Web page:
U.S. and Japanese trade negotiators are at a standstill in talks intended to resolve a dispute over a semiconductor trade agreement, despite a deadline that expires today.
U.S. negotiators want to renew a provision of the 10-year-old agreement in which the Japanese promised to increase the foreign share of Japan's chip market. U.S. officials also want the Japanese government to continue monitoring the portion of American chips bought by Japanese businesses. Foreign firms control 30 percent of Japan's semiconductor market.
But Japanese officials refuse to continue counting chip sales and instead propose that a global forum be established to monitor semiconductor trade policy. The proposal has won the backing of European officials.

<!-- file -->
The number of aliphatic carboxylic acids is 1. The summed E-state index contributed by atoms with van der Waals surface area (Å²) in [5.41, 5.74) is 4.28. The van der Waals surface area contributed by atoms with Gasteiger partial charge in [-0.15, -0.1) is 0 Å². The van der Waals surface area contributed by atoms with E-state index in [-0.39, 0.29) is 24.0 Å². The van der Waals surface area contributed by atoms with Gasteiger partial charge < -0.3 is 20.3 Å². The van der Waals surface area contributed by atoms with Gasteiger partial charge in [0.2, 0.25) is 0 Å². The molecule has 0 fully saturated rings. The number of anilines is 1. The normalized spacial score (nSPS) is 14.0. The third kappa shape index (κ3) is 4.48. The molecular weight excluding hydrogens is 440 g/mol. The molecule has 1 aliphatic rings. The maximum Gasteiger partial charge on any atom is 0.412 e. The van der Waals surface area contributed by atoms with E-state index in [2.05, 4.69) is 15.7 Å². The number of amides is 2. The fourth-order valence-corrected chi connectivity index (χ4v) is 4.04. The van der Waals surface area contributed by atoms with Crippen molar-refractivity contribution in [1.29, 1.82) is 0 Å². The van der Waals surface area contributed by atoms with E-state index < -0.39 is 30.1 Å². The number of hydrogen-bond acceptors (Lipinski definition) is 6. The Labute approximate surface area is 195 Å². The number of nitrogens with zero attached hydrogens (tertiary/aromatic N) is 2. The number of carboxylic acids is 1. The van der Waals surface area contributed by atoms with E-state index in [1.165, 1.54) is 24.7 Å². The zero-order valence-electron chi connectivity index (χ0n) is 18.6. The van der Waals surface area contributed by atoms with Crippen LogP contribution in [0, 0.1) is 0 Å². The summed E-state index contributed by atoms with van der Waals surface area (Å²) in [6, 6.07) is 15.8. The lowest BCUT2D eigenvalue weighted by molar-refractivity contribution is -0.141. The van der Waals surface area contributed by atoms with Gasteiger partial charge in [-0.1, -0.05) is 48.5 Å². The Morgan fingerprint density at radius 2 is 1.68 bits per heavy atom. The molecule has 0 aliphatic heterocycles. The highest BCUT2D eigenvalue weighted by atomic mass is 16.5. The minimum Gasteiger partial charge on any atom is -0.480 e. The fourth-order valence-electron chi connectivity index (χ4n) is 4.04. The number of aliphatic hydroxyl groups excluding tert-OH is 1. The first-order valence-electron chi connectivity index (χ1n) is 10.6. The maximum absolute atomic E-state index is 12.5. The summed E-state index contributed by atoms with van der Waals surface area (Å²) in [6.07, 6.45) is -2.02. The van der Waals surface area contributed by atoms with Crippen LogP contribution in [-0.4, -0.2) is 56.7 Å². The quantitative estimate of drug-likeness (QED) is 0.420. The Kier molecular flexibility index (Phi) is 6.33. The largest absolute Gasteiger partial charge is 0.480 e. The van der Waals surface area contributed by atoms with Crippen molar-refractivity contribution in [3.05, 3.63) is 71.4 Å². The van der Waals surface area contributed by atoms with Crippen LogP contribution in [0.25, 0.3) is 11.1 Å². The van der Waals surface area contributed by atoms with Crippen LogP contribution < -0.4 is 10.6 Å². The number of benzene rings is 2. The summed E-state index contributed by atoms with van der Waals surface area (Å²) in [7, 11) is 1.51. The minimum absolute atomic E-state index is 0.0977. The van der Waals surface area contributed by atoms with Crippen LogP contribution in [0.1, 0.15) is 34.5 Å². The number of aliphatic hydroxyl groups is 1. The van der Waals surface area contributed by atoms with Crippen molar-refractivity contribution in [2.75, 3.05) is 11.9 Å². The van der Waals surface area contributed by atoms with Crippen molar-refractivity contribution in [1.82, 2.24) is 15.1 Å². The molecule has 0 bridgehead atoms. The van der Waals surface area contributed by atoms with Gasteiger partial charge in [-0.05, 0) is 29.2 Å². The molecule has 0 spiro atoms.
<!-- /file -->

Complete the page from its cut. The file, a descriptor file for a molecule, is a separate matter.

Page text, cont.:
Japanese Prime Minister Ryutaro Hashimoto and President Clinton have instructed their negotiators to wrap up a deal by today.
U.S. officials were displeased with the latest Japanese proposal, which Japanese negotiators insist is their final offer, according to a Wall Street Journal report. The officials fear that, without monitoring, Japanese semiconductor makers will revert to a policy of closing off domestic markets to foreign competitors and overseas dumping of Japanese chips.
U.S. negotiators said Tuesday that the Japanese will have to offer more concessions before an agreement is reached. The officials would rather let the current agreement expire and use the threat of economic sanctions as leverage if the trade situation worsens in the future.